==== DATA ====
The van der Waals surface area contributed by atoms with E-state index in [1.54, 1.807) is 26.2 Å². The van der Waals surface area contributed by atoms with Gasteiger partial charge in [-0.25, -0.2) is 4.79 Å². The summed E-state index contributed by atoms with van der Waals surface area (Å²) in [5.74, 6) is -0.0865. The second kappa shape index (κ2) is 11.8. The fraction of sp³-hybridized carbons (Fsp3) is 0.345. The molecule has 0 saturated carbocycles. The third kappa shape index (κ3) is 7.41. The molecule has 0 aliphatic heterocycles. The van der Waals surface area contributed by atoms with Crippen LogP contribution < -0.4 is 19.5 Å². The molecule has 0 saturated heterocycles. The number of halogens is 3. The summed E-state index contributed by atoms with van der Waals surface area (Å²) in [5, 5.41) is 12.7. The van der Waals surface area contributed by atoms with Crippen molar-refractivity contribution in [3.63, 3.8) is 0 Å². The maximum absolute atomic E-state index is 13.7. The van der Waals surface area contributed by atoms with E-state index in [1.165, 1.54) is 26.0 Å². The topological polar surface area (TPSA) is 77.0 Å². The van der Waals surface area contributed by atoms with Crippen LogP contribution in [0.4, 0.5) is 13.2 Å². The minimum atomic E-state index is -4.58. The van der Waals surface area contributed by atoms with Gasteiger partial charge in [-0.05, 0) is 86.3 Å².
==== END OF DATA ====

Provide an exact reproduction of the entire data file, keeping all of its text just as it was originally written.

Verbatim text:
The van der Waals surface area contributed by atoms with E-state index in [1.54, 1.807) is 26.2 Å². The van der Waals surface area contributed by atoms with Gasteiger partial charge in [-0.25, -0.2) is 4.79 Å². The summed E-state index contributed by atoms with van der Waals surface area (Å²) in [5.74, 6) is -0.0865. The second kappa shape index (κ2) is 11.8. The fraction of sp³-hybridized carbons (Fsp3) is 0.345. The molecule has 0 saturated carbocycles. The third kappa shape index (κ3) is 7.41. The molecule has 0 aliphatic heterocycles. The van der Waals surface area contributed by atoms with Crippen LogP contribution < -0.4 is 19.5 Å². The molecule has 0 saturated heterocycles. The number of halogens is 3. The summed E-state index contributed by atoms with van der Waals surface area (Å²) in [5, 5.41) is 12.7. The van der Waals surface area contributed by atoms with Crippen molar-refractivity contribution in [3.63, 3.8) is 0 Å². The maximum absolute atomic E-state index is 13.7. The van der Waals surface area contributed by atoms with E-state index in [1.165, 1.54) is 26.0 Å². The topological polar surface area (TPSA) is 77.0 Å². The van der Waals surface area contributed by atoms with Crippen LogP contribution in [0.4, 0.5) is 13.2 Å². The minimum atomic E-state index is -4.58. The van der Waals surface area contributed by atoms with Gasteiger partial charge in [-0.05, 0) is 86.3 Å².